Garden Interview:

Mel Bartholomew

Mel Bartholomew

Wow, do I ever feel like we hit the jackpot here. Mel Bartholomew is a revolutionary in the world of gardening. With his famed method of Square Foot Gardening, many doors have opened up for people around the world to enjoy gardening to it's fullest!

With running his superb website, Square Foot and with many special appearances including television and radio, we are thrilled that Mel Bartholomew has taken his valuable time to teach us a thing or two about this amazing method. We'll find out why Square Foot Gardening triumphs over traditional gardening, how we can actually increase our growing season, and many, many more tips.

1. If you were to talk to someone who had never heard of Square Foot Gardening, what could you tell that individual that would "sell" them on this concept?

How would you like a garden that has no weeds, no hard work, you don't need any tools, is friendly to the environment because it takes up very little space, uses hardly any water, and yet produces 100% of the harvest of an old-fashioned single row garden?

Well, that's what Square Foot Gardening is. Square Foot Gardening, to produce 100% of the harvest compared to an old-fashioned single row garden, takes only:

40% of the cost
20% of the space
10% of the water
5% of the seeds
2% of the weeds
0% of the work

Yet produces 100% of the harvest!!!!

2. As explained on your website, Square Foot Gardening uses 90% less water. Can you tell us why?

The reason we need only 10% of the water is first of all, the space of the garden is reduced by 80%, and since most old fashioned gardens are watered by flooding the entire garden with irrigation water, or sprinkling the entire area, much of the water goes into the aisles where 80 % it's not needed, it only grows weeds there, or it lands on top of the plants and takes a long time to get down to the roots. So, if we've eliminated all of that space for the growing part of the garden, we've reduced our water needs down by 80%. But then, because we hand water or use drip irrigation, and we don't spray the water with the hose or sprinklers all over the tops, but merely add a cup or two of water to the root area, that reduces that 20% down to 10%.

Building Square Foot Garden

3. While on the subject of water, your 10 basic steps to Square Foot Gardening recommends using "sun-warmed" water. That's interesting. Why use "sun-warmed" water?

We recommend using sun-warmed water. Everyone asks, "Why?" Well, it's a very simple answer. How many of you got a cold shower this morning? Well, plants are just like people, and the next thing I would ask you is, "Does a plant grow faster in warm or cold weather?" Obviously, warm. Does cold water shock you when you jump in a cold pool or river? The same thing happens to the roots in a plant. So, why wouldn't you add warm water. Well, we don't want to use energy to heat it. How about the sun? Free.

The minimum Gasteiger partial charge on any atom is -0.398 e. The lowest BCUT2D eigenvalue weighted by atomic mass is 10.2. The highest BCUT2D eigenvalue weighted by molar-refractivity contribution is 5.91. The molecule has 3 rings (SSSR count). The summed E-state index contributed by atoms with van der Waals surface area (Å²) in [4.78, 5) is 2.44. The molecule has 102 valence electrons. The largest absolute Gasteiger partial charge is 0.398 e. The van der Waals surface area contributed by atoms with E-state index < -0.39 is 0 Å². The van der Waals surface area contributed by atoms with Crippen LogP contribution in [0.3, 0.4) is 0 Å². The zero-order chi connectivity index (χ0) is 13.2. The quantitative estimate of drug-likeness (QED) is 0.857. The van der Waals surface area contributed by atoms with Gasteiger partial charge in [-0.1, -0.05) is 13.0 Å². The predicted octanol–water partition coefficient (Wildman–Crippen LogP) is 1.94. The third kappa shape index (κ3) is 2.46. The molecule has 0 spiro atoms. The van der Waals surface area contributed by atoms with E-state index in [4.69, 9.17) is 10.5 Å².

So, we put a bucket of water out in our garden next to our boxes, and we ladle out a cup or two and pour it underneath the leaves at the root area, and it sinks right down into the ground. That way 100% of the water goes to where it's needed; the roots. Now why isn't everyone doing this? Why aren't all the gardening experts telling us this? Their answer is " Cause that's the way weÂ’ve always done it."

4. How does Square Foot Gardening differ from Raised Bed Gardening?

Although Square Foot Gardening may seem similar at first glance to raised bed gardening, we recently read a 3 page pamphlet from the county agricultural department, telling how to make a raised bed. And boy, was it a lot of work. But, it involved using your existing soil, and then adding to it, and building it up, and then, believe it or not, they suggested planting rows down your raised bed. There's another system called the French intensive method that has such a complicated staggered plant spacing method that it boggles the mind to figure it out.

Multiple Square Foot Gardens

Square Foot Gardening is so simple, and it's so different from raised bed gardening, because we don't use existing soil. We lay down a weed fabric over the existing ground so no weeds will come up into our garden; You build a box 4 feet X 4 feet, lay down a weed fabric over the existing ground inside the box, fill the box with a perfect soil mix we call Mel's Mix that does not use your existing soil cause that is filled with weed seeds, lay down a grid made out of wood or plastic strips like venetian blinds, spaced 12" by 12", so a 4'x 4' now has 16 square feet ; and we're ready to start planting. It's all that simple and easy.

Let me ask you a question. If you want to garden, and you start with a perfect soil, and you have no weed competition, and you place your plants at the perfect distance apart so they're not crowded, and you water them so they get the proper amount of water right at the root area, why wouldn't you have a perfect garden? With Square Foot Gardening you will. Remember, with no work, no tools, no expense after you build your first garden.

A different raised bed method advocates putting down newspaper or cardboard to stop the weeds coming up. Unless you lay down the New York Times over the entire area, and a couple of layers of cardboard, they are going to rot very quickly, and after the first year, all the weeds that are already in your garden soil are going to come right up through your raised bed.

5. To a gardener who states, "I wish I could garden for a longer period throughout the year", how could Square Foot Gardening come into play?

Out of season growing. Because your garden is so small, only 20% of the space, it's easy to protect. Protect from what? Not only animals and critters, but the weather. Picture a 4'x 4' box, and you can have as many as you want, but you only need 3 at the most per person to give you all the food you want all growing season. Think how easy it would be to take some PVC pipe, bend them in a hoop from corner to corner, tie the tops, (by the way you'll see photographs and directions in my All New Square Foot Gardening Book of this exact way of protecting), you now have a domed cover over your 4'x4' bed. Throw a piece of clear plastic over it and you have a greenhouse. Put that out in early spring, you'll warm the soil up and protect the plants from the cold evenings. If it's going to get really cold, throw a blanket over it and take it off in the morning.